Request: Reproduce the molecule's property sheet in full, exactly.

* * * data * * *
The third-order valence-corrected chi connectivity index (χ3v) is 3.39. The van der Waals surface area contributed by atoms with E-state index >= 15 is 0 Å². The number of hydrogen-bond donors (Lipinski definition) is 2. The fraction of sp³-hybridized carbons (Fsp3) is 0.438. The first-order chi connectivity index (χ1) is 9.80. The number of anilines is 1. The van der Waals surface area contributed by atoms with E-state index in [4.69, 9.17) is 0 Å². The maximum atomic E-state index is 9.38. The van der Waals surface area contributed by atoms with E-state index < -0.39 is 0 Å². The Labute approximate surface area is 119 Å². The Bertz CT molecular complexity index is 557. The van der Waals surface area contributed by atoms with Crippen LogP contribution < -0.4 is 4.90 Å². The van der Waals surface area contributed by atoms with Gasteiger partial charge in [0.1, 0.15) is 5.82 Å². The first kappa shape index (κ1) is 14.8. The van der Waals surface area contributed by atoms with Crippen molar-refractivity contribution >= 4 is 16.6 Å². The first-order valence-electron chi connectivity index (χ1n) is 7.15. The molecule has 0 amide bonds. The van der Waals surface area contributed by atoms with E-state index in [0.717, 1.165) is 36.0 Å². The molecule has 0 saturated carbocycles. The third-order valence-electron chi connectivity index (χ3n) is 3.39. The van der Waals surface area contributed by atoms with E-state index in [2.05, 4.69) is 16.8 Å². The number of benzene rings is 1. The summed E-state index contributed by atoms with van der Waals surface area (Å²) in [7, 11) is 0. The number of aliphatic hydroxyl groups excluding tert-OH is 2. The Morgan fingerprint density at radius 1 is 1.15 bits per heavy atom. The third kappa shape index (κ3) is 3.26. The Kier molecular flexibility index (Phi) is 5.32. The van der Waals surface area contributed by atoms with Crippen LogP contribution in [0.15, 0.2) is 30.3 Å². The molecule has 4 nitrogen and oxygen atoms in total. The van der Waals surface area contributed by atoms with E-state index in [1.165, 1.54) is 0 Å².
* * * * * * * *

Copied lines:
The third-order valence-corrected chi connectivity index (χ3v) is 3.39. The van der Waals surface area contributed by atoms with E-state index >= 15 is 0 Å². The number of hydrogen-bond donors (Lipinski definition) is 2. The fraction of sp³-hybridized carbons (Fsp3) is 0.438. The first-order chi connectivity index (χ1) is 9.80. The number of anilines is 1. The van der Waals surface area contributed by atoms with E-state index in [4.69, 9.17) is 0 Å². The maximum atomic E-state index is 9.38. The van der Waals surface area contributed by atoms with E-state index < -0.39 is 0 Å². The Labute approximate surface area is 119 Å². The Bertz CT molecular complexity index is 557. The van der Waals surface area contributed by atoms with Crippen LogP contribution < -0.4 is 4.90 Å². The van der Waals surface area contributed by atoms with Gasteiger partial charge in [0.1, 0.15) is 5.82 Å². The first kappa shape index (κ1) is 14.8. The van der Waals surface area contributed by atoms with Crippen molar-refractivity contribution >= 4 is 16.6 Å². The first-order valence-electron chi connectivity index (χ1n) is 7.15. The molecule has 0 amide bonds. The van der Waals surface area contributed by atoms with E-state index in [0.717, 1.165) is 36.0 Å². The molecule has 0 saturated carbocycles. The third-order valence-electron chi connectivity index (χ3n) is 3.39. The van der Waals surface area contributed by atoms with E-state index in [2.05, 4.69) is 16.8 Å². The number of benzene rings is 1. The summed E-state index contributed by atoms with van der Waals surface area (Å²) in [7, 11) is 0. The number of aliphatic hydroxyl groups excluding tert-OH is 2. The Morgan fingerprint density at radius 1 is 1.15 bits per heavy atom. The third kappa shape index (κ3) is 3.26. The Kier molecular flexibility index (Phi) is 5.32. The van der Waals surface area contributed by atoms with Crippen LogP contribution in [0.15, 0.2) is 30.3 Å². The molecule has 4 nitrogen and oxygen atoms in total. The van der Waals surface area contributed by atoms with E-state index in [1.165, 1.54) is 0 Å².